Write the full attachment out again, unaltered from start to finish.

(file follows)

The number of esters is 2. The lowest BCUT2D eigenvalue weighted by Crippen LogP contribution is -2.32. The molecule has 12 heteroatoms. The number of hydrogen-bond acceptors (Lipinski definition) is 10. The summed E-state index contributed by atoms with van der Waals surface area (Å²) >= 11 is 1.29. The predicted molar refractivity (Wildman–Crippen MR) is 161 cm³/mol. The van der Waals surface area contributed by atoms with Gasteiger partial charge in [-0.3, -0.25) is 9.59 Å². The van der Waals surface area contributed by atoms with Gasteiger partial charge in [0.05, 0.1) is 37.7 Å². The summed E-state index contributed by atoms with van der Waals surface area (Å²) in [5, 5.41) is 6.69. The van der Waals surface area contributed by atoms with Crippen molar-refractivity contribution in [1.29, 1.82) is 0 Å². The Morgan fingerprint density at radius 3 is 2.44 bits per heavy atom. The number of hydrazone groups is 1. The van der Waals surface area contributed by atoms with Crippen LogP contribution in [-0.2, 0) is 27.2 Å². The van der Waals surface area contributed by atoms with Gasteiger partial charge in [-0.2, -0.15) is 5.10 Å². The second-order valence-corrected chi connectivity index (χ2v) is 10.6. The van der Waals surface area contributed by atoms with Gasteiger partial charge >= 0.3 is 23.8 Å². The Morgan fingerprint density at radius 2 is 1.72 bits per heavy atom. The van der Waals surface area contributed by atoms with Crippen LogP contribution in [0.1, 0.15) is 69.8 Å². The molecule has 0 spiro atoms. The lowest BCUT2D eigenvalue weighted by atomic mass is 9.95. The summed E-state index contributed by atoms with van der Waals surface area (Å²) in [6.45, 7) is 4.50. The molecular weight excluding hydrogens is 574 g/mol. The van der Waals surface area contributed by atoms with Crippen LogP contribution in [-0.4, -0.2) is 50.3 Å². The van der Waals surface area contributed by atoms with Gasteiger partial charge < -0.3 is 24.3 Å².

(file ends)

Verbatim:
The number of esters is 2. The lowest BCUT2D eigenvalue weighted by Crippen LogP contribution is -2.32. The molecule has 12 heteroatoms. The number of hydrogen-bond acceptors (Lipinski definition) is 10. The summed E-state index contributed by atoms with van der Waals surface area (Å²) >= 11 is 1.29. The predicted molar refractivity (Wildman–Crippen MR) is 161 cm³/mol. The van der Waals surface area contributed by atoms with Gasteiger partial charge in [-0.3, -0.25) is 9.59 Å². The van der Waals surface area contributed by atoms with Gasteiger partial charge in [0.05, 0.1) is 37.7 Å². The summed E-state index contributed by atoms with van der Waals surface area (Å²) in [5, 5.41) is 6.69. The van der Waals surface area contributed by atoms with Crippen molar-refractivity contribution in [1.29, 1.82) is 0 Å². The Morgan fingerprint density at radius 3 is 2.44 bits per heavy atom. The number of hydrazone groups is 1. The van der Waals surface area contributed by atoms with Crippen LogP contribution in [-0.2, 0) is 27.2 Å². The van der Waals surface area contributed by atoms with Gasteiger partial charge in [-0.2, -0.15) is 5.10 Å². The second-order valence-corrected chi connectivity index (χ2v) is 10.6. The van der Waals surface area contributed by atoms with Gasteiger partial charge >= 0.3 is 23.8 Å². The Morgan fingerprint density at radius 2 is 1.72 bits per heavy atom. The van der Waals surface area contributed by atoms with Crippen LogP contribution in [0.1, 0.15) is 69.8 Å². The molecule has 0 spiro atoms. The lowest BCUT2D eigenvalue weighted by atomic mass is 9.95. The summed E-state index contributed by atoms with van der Waals surface area (Å²) in [6.45, 7) is 4.50. The molecular weight excluding hydrogens is 574 g/mol. The van der Waals surface area contributed by atoms with Crippen LogP contribution in [-0.4, -0.2) is 50.3 Å². The van der Waals surface area contributed by atoms with Gasteiger partial charge < -0.3 is 24.3 Å².